Monday, September 26, 2011
Today, in Defending Christian Faith at Denver Seminary, I played two pieces of classic jazz: "Sophisticated Lady," by Duke Ellington and sung by Rosemary Clooney, and "Passion Flower," an instrumental, featuring Johnny Hodges on alto saxophone. These were from "Blue Rose." We reflected on aspects of this music and how it pertained to the virtues required for Christian apologetics. What great fun that was! And our new classrooms have stereo speakers.
Saturday, September 17, 2011
This long CD (over 71 minutes) is taken from Duke's capacious "vault" of recordings not released during his lifetime (d. 1974). The band would gather between gigs to rehearse new material and rework old material before taking it on the road. Duke was the producer, unlike his "official recordings." And unlike some of the other vault recordings, this has a polished and finished feel to it, rivaling that of "Such Sweet Thunder."
The first suite was composed for a film about the painting of Degas, which was never completed. However, we are graced to have the music. It is multi-layered but unified in expression. Both the ensemble work and the solos are impeccably executed. This clocks in at over twenty-minutes and is a delight.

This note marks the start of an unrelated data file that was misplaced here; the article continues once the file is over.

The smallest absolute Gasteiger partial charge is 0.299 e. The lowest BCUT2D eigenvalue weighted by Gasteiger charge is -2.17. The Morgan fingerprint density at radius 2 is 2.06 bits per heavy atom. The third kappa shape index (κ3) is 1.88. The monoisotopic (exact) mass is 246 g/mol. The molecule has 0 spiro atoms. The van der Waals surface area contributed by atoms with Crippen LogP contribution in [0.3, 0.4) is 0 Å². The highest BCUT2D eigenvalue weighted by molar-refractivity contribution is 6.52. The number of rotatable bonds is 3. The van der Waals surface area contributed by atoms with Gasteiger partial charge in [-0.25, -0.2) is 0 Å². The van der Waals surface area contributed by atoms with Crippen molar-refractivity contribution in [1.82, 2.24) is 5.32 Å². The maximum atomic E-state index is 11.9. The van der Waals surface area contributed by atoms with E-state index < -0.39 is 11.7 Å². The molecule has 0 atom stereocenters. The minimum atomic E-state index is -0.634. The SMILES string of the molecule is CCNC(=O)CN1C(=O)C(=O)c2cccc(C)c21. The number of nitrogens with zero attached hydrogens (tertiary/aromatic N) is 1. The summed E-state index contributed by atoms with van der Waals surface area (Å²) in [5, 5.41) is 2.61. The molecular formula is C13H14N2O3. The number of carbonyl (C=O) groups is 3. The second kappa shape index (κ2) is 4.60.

"The River," originally composed for a ballet, is the second suite is longer and much more modernist or even avant-guarde. It texture approaches chamber music at times and takes some wise chances with melody, meter, and harmony. It can swing, but not always. The "Whirlpool" movement is quite adventuresome. It startled and amazed me the first time I heard it, and continues to do so. I risk sacrilege here, but it reminds one a bit of some of Frank Zappa's best instrumental work.
A world with Duke Ellington cannot be absurd. This is a sufficient (but not necessary) condition for defeating nihilism. This work is objectively beautiful; created by a great soul. Therefore there is meaning and goodness in the world. Thank God.
Thursday, September 15, 2011
Sunday, September 11, 2011
A few days ago, I walked into a Starbucks that I seldom set foot in. I heard a piano, jazz piano. Nearly instantly, I knew it was Thelonious Monk. However, having not listened to Monk lately and having inundated myself in the richness of Duke Ellington, I heard for myself something I had only read about before: There is Duke in Monk. Now I know. Despite their vast differences, there is Duke in Monk.
Jazz is endlessly fascinating.